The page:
At the identification bureau at Arsenal Street, Chan had no trouble persuading one of the technicians, Raymond Tsim, to give up his lunch break. It was a Chinese deal: Chan would buy and deliver the takeaway noodles and pay two to one on Tsim’s bet that the plastic bag would carry no prints in common with The Travels of Marco Polo.
In the lunchtime crowds Chan knew where he could have Tsim’s noodles in their Styrofoam box under his arm in less than five minutes. But Tsim was particular about his noodles. It was Mimi’s or the deal was off.
Chan didn’t blame him. Mimi’s had all the characteristics of a restaurant the Cantonese respected. The waiters wrote nothing down but remembered the orders with precision. There was a deafening noise of chopsticks on plates, plates being stacked, customers sucking loudly on fish heads and egg yolks. Spittoons on the floor awaited the products of the incessant hoicking that provides background birdsong throughout Asia. The noodles were, quite simply, the best in the world. For every seated customer there was at least one other standing behind him, breathing down his neck and exerting whatever psychological pressure he could devise to make the seated one finish quickly. All over the restaurant taste buds were mercilessly excited by steaming dim sum baskets wheeled around on trolleys by scowling old ladies, who used the spittoons from time to time.
Chan joined the takeaway line and tried to resist the temptation to jump the queue. After five minutes he took advantage of a distraction caused by the collapse of a construction of plates on a trolley near the kitchen. While everyone stared and laughed, he slipped in behind a woman who was about thirty places closer to the front. Even so it was twenty minutes before he returned to the identification bureau with the noodles.
He was disappointed that Tsim had not yet begun the tests. The technician was absorbed in a glossy magazine with airbrushed centerfold. Chan crept silently up to where Tsim sat on a stool at his bench and admired the sensuous lines of the new IBM Thinkpad with Pentium chip, active matrix screen and sixteen megabytes of RAM with a 1.2 gigabyte hard disk.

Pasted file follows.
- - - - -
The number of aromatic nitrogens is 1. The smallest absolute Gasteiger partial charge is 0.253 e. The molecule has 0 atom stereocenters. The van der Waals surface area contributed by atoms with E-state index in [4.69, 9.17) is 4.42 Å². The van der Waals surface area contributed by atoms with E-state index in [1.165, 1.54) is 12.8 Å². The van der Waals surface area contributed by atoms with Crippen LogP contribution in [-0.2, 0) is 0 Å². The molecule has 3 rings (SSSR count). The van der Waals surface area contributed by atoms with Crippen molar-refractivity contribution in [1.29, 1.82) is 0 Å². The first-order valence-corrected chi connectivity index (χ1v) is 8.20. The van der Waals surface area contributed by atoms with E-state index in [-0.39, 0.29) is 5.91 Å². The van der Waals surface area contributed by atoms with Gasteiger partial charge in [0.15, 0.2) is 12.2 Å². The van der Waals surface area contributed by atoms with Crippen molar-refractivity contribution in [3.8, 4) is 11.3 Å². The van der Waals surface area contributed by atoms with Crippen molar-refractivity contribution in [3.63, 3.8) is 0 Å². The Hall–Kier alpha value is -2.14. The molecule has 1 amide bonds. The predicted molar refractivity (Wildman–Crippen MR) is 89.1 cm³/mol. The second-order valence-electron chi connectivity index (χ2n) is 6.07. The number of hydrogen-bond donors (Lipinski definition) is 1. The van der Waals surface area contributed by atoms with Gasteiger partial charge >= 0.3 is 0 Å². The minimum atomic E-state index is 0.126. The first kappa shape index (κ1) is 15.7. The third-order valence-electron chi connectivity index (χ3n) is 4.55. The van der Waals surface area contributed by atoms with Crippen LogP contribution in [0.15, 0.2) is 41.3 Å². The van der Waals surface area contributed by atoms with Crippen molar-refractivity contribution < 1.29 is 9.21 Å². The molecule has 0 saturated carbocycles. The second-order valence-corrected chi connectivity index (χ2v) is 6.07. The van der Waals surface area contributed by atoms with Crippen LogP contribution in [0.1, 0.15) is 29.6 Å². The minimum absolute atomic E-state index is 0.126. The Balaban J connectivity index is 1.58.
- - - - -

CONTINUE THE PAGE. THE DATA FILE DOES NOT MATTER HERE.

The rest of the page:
“Noodles,” Chan shouted in his ear.
In a process that had more in common with inhalation than digestion Tsim finished the noodles in less than eight minutes, burped five times, put away the computer magazine, switched on the terminal by his right hand.
Even a technological Neanderthal like Chan had come to pronounce one acronym with awe: CAFIS. With imported software Chan could use the computer assisted fingerprint indexing system to cross-check in seconds with every print known to central records, a task that in his early years with the RHKPF had taken days with a high risk of error. All you needed was the print from which to start the inquiry.
Here there had been advances too. Dusting powder was still extensively used, but many of its limitations had been overcome through the use of other techniques: the marvelous Magna Brush, the astonishing argon-ion laser, iodide fuming, silver nitrate, ninhydrin and superglue. With each new invention the rate of detection spiked for a while, until the crooks caught up.
With tweezers Tsim lifted the plastic bag (emptied of its contents, which had been sent to the chemists at Arsenal Street) out of the cardboard box that carried the case reference number and Chan’s name. With Chan watching intently by his side, Tsim jammed the top of the bag in a clamp on a small tripod. He lifted the tripod into a glass box the size of a small wardrobe and closed the box door. From outside the box Tsim was able to adjust the focus of the barrel of the laser that was inside. Also inside were a camera that automatically focused with the laser and a metal dish of superglue. With the laser focused Tsim pressed a switch that heated a hot plate under the superglue. Fumes rose and clung to tiny impressions on the plastic bag, which impressions were enhanced by the laser. Tsim pressed another switch, and the camera flashed several times.